Many years ago (I won’t go into the circumstances right now), I had the opportunity to meet our new Prime Minister Yair Lapid on a few different occasions. At the time, he hosted probably the most popular talk show in Israel. A few years later, he would trade in his trademark black T-shirt for a coat and tie and take over as host of Israel’s most watched news program, the 8 PM Friday night Channel 12 news.
Many Israelis suspected that he would eventually go into politics. In 2012, he announced the formation of a new political party called Yesh Atid—“there is a future”—and today, it is our second largest party. For the next several years after he got into politics, I lived about 200 meters from him. That’s the thing about Israel; it’s not uncommon for a significant politician or entertainer to be your neighbor. We’re a small country.
Lapid’s father, Joseph “Tommy” Lapid, survived the Holocaust with his mother. One of the best books I have ever read is the “autobiography” that Yair Lapid wrote in his father’s voice. Meaning, the son wrote it as if he was the father. Memories After My Death will give you a front-row seat to one of Israel’s most iconic figures, from the Holocaust to the house of the Knesset.
This afternoon, Lapid met with the president of Israel (a ceremonial position) and was declared Israel’s 14th Prime Minister. I was talking with Youval Yannay, who leads the Revive Israel discipling community, at around 5 PM, when several SUVs with sirens zoomed past him on Israel’s Highway 1. No doubt, this was the new Prime Minister heading home to the Tel Aviv area from Jerusalem.
“We’ll do the best we can for a Jewish, democratic state, good and strong and thriving, because that is the job, and it’s bigger than all of us,” declared the new prime minister at the handover ceremony yesterday.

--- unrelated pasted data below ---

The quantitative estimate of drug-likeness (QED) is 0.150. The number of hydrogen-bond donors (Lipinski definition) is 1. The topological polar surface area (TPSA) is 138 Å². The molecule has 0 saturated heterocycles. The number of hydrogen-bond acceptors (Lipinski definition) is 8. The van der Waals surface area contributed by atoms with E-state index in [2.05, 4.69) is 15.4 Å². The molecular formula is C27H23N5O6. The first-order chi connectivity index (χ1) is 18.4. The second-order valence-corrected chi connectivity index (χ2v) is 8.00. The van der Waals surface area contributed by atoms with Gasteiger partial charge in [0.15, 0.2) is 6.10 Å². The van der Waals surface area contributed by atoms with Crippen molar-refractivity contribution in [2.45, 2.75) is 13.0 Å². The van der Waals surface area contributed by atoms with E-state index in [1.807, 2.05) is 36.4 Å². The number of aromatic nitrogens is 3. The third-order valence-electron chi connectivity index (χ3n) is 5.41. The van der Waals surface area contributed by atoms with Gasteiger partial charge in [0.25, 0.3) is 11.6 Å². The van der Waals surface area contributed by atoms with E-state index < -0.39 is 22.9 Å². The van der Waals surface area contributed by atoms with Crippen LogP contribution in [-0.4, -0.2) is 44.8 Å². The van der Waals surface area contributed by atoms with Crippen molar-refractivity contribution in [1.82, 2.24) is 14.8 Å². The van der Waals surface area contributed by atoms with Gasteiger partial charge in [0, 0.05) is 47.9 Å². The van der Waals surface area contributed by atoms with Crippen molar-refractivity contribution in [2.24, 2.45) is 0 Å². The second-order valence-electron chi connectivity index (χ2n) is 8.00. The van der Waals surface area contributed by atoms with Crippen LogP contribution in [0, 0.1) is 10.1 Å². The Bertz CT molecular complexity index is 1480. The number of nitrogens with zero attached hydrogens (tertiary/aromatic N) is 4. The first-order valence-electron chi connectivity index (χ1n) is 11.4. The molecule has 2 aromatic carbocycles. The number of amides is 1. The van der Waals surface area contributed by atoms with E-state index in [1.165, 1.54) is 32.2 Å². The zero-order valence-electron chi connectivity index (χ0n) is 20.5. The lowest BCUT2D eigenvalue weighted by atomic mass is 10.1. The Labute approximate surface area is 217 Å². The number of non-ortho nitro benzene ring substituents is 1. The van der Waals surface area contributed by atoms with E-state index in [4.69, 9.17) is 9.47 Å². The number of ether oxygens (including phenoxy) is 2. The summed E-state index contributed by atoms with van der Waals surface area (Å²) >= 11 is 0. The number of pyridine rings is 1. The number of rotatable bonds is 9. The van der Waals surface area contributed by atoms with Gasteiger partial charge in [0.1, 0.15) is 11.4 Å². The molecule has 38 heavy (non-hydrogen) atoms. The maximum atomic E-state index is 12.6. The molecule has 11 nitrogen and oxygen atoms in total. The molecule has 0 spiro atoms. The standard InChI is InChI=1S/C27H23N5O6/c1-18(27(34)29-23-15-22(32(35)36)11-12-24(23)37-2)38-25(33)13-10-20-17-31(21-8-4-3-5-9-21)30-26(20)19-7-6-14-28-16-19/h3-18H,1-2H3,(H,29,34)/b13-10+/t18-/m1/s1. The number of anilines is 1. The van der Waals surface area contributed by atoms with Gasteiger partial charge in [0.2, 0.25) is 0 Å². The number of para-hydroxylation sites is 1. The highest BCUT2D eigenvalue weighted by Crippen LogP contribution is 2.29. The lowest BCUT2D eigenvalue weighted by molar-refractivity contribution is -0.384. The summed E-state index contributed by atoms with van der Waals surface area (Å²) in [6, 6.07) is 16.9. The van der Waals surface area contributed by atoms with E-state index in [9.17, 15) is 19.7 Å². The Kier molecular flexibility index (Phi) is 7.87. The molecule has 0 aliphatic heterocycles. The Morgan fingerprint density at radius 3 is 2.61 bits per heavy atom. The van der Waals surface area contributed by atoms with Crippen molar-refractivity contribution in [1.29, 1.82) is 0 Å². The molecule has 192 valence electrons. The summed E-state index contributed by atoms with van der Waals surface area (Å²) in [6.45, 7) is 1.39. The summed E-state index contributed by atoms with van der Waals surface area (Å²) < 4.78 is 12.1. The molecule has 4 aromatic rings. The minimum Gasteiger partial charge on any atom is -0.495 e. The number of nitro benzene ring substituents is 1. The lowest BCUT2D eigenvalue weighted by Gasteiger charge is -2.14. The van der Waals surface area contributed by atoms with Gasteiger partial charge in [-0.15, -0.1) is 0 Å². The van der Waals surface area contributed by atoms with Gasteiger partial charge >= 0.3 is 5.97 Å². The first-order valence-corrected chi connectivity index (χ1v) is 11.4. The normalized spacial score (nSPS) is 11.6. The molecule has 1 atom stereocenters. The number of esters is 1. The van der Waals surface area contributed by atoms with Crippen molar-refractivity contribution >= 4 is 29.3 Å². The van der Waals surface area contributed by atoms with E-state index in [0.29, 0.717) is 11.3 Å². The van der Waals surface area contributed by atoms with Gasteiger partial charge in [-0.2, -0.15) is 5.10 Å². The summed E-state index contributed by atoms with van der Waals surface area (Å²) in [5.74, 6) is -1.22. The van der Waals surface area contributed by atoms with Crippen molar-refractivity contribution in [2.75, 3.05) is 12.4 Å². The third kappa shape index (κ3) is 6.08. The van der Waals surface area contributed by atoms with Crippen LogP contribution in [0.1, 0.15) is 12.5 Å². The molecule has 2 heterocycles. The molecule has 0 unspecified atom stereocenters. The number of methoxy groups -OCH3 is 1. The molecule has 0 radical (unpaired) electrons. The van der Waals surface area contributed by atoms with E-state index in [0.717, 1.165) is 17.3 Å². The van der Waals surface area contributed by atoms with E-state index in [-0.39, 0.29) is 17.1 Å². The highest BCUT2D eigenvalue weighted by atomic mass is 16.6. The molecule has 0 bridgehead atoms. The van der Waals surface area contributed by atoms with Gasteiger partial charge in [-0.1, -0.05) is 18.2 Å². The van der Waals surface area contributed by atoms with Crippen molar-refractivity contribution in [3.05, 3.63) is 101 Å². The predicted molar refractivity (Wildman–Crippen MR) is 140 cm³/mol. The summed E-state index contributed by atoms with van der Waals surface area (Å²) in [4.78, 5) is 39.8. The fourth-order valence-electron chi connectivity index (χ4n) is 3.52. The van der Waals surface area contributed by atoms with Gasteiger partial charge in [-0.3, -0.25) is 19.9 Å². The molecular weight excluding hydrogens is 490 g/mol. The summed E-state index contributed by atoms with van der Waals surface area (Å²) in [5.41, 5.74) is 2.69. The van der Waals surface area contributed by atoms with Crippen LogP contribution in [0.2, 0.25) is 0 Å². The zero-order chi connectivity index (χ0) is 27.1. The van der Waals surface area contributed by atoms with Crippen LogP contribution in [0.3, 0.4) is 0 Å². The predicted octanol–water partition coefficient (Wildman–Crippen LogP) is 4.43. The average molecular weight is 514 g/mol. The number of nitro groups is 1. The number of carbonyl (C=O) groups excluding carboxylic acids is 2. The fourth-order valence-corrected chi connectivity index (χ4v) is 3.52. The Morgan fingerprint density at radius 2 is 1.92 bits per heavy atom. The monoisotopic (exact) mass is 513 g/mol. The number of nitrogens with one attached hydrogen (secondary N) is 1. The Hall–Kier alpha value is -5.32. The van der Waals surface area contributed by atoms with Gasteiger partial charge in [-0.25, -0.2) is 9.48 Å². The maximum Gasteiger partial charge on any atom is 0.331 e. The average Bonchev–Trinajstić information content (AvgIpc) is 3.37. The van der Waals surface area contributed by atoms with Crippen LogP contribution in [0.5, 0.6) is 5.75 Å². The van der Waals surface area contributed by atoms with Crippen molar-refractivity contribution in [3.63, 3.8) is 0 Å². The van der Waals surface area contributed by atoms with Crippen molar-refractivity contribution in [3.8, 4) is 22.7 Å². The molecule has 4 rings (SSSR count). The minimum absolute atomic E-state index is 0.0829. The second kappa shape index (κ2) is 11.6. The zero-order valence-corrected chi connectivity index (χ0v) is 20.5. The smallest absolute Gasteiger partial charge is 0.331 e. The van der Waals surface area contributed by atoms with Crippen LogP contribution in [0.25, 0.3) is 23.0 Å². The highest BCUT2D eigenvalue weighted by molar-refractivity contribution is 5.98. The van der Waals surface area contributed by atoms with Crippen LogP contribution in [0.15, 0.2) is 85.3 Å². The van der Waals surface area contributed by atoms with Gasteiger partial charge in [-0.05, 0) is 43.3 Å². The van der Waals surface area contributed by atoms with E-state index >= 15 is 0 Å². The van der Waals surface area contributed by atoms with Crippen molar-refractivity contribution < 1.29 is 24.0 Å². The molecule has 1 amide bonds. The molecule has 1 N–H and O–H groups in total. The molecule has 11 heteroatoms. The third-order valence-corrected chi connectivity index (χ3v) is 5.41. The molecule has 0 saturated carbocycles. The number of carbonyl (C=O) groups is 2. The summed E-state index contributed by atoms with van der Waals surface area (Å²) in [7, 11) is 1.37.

For the past year, Lapid has been our foreign minister. Despite serving in a fragile government, he quickly became one of the most powerful, if not the most powerful, foreign minister in Israel’s history. He wasted no time traveling around the world, meeting with other foreign ministers and heads of state.
One of the most significant things that he accomplished in his short time as foreign minister was to torpedo the reaffirmation of the Iran nuclear deal. Several Arab foreign ministers came to Israel’s Negev desert to meet with Lapid and US Secretary of State Antony Blinken. There, Lapid is credited with convincing Blinken, along with the other four ministers, to nix the Iran deal.
Lapid has just a few months to convince Israelis that he is Israeli Prime Minister material. New elections will be held on November 1st. And Benjamin Netanyahu has wasted no time in hammering Lapid, as well as outgoing Prime Minister Naftali Bennett. In what I can only call a horribly divisive speech today, he labeled their government as friendly to terrorists and the Islamic brotherhood because they included an Arab party in their government.
What Netanyahu forgot to mention is that he was the one who first sought to woo this Arab party into his government. And truth be told, there have been no significant negative repercussions in Israel by having the Ra’am party in the government. No one would be surprised if Netanyahu invites the same people into his next government should he be given the opportunity to form one.
But getting back to Lapid, his four-month stint as Prime Minister will begin at midnight tonight (Thursday). Of course, if no one can form a government after the fall election, as we have seen in several of the last elections, he will continue as prime minister until elections produce a functioning government. Stay tuned…
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